Diane Grady, a non-executive director of Woolworths and Bluescope Steel, does her own research to weed out potential conflict before she accepts a directorship. “I spend time interviewing the chair, the CEO and a number of other directors before I ever say yes. I check pretty carefully to make sure they are collegial before I begin. I always ask the question: ‘On a spectrum from boards as a necessary evil to a value-adding partner, where do you put your board?’ If the CEO sees the board as a group he or she has to deal with – as opposed to a group that the CEO can get value from – I’m just not interested.”

    Indeed, Grady believes that boards that offer directors the opportunity to participate in decision-making are more likely to foster mutual respect among directors. “I think tension usually arises when there’s no respect between individual directors or between the board and management,” she says. “Sometimes it’s the history – the way the board has always operated – sometimes it comes from a CEO who hasn’t had the experience of working constructively with a board in a collegial way. Sometimes it comes from a chairman who doesn’t value input from other directors. Occasionally the chair sees the role of board members, particularly the chair, as one of judge to hire and fire the CEO. If you see the main role of the board as hiring and firing, chances are you’re not going to feel that collegial and the environment is not going to be a collegial environment – where the CEO feels that he or she can’t share concerns openly.”

    Grady adds: “I wouldn’t say it’s bullying, but where I have seen tension is when there is a director who thinks that he or she should have become the CEO, or remained as the CEO and that person stays on the board, and then nit-picks the new CEO. That’s not a healthy situation.”

    Grady is also a fan of performance reviews for boards when it comes to addressing tensions that may be caused by a director attempting to dominate. “They can be useful because sometimes directors aren’t aware that they’re perceived to be difficult and a performance evaluation – where you get honest feedback about how your colleagues see your contribution – can be very enlightening. I’ve seen situations where it’s led people to change their behaviour dramatically and I’ve seen situations where it led people to leave.”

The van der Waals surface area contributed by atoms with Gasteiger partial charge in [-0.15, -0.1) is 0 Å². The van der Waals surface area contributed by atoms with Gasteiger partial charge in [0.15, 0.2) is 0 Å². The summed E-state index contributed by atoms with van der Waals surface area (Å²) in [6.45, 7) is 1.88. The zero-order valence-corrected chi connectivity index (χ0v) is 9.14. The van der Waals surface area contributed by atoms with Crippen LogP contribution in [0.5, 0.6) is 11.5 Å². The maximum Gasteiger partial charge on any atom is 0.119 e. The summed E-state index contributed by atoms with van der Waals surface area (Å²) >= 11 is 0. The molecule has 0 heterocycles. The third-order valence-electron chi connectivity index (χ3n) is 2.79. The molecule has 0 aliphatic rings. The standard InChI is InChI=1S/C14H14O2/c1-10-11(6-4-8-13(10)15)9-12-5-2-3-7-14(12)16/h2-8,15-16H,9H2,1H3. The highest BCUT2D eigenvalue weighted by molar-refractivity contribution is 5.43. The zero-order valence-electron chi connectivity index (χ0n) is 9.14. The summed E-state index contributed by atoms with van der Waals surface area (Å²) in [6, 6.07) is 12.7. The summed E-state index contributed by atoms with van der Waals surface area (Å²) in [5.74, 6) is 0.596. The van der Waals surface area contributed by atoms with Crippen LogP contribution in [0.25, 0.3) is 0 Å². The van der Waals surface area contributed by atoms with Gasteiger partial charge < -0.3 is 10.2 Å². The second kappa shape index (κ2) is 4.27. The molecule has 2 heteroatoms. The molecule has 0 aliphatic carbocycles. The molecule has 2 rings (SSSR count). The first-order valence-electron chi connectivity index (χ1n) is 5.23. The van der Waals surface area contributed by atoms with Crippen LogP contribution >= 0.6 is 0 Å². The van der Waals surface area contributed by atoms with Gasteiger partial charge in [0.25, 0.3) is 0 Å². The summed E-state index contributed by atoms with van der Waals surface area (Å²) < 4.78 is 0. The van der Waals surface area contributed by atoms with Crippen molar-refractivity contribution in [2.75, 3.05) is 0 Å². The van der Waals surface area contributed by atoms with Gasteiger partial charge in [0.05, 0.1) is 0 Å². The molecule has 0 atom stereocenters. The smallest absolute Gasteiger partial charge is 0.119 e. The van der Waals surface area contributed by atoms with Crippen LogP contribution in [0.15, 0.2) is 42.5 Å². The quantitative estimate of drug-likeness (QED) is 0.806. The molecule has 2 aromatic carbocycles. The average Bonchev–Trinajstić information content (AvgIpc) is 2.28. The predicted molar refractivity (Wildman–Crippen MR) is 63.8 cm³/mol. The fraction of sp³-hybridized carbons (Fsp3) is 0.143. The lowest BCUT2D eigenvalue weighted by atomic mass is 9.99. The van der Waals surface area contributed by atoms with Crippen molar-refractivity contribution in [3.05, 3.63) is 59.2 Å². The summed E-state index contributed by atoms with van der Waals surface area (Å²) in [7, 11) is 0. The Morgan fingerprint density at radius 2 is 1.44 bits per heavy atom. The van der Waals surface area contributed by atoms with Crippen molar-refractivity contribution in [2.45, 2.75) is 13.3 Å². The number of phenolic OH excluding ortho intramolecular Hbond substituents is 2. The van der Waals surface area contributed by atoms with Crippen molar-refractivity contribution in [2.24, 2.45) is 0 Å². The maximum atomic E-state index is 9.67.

As any study of the great corporate collapses that followed the 1987 stock market crash suggests, the boardrooms of the corporate buccaneers must have abounded with directors intimidated by bullies. “I think a common feature of some of those boards was that they were run by executive chairmen,” says Story, who adds that times have changed. “You did have dominant CEOs who were also the chairmen and that’s a problem. I could see, as a lawyer in those days, that the principles of corporate governance as we know them today simply were not applied. The companies weren’t governed by formal board meetings – it was just done on the run with the authority of the chairman/CEO and without having gone through the checks and balances that we expect of board processes today. It’s a lot more structured now and I think that structure does bring in the checks and balances which were absent in the 80s.”

    Grady agrees that things have moved on: “I don’t think in the past that boards were held so accountable for the performance of companies. The whole environment’s changing and boards 15 years ago were more likely to be in that hire-or-fire the CEO, compliance mode. Today, boards are much more actively involved in ensuring that the business is delivering and in helping to ensure there is a strategy to take the company forward. When the board was in a more passive role, there were probably less instances where there would be a clash. It’s usually when the board is in a more active role that there’s more potential for clash.”

    Grady doesn’t believe an owner/CEO or owner/chair or major shareholder necessarily becomes a bully. “It comes back to how they view the board. It’s their attitude that makes a difference – it’s not a function so much of their entrepreneurial skills or their ownership. I think Frank Lowy, for example, uses his board very creatively. It’s more the personality and the attitude than the structure.”

    Story believes that women may provide a brake on domineering behaviour in the boardroom and if he’s right, statistics tell us that there are still too few females on boards. In 2007, just 11 per cent of all directors on the nation’s 2000 largest enterprises are women.

    Story observes: “Women bring a different dynamic, there’s no two ways about it. I think they are more alive to the dynamics within a boardroom. They are more sensitive and probably pick up more quickly if people are feeling intimidated or are unable to speak. They are more collegiate by nature. The male of the species can be more aggressive, whereas I think women are more attuned to a collegiate, effective boardroom approach.”

    Story points out that there’s also another side to the debate about boardroom outsiders. “The other situation is where you find yourself in a minority. And, that can be a difficult situation. If there is group think and you’re on the outer, you’ve got a problem and again I think that’s something that you have to take up with the chairman. Bring it out on the table. But if you’re in a position where the board is routinely making decisions that you don’t agree with then I think ultimately that you have no alternative but to go.”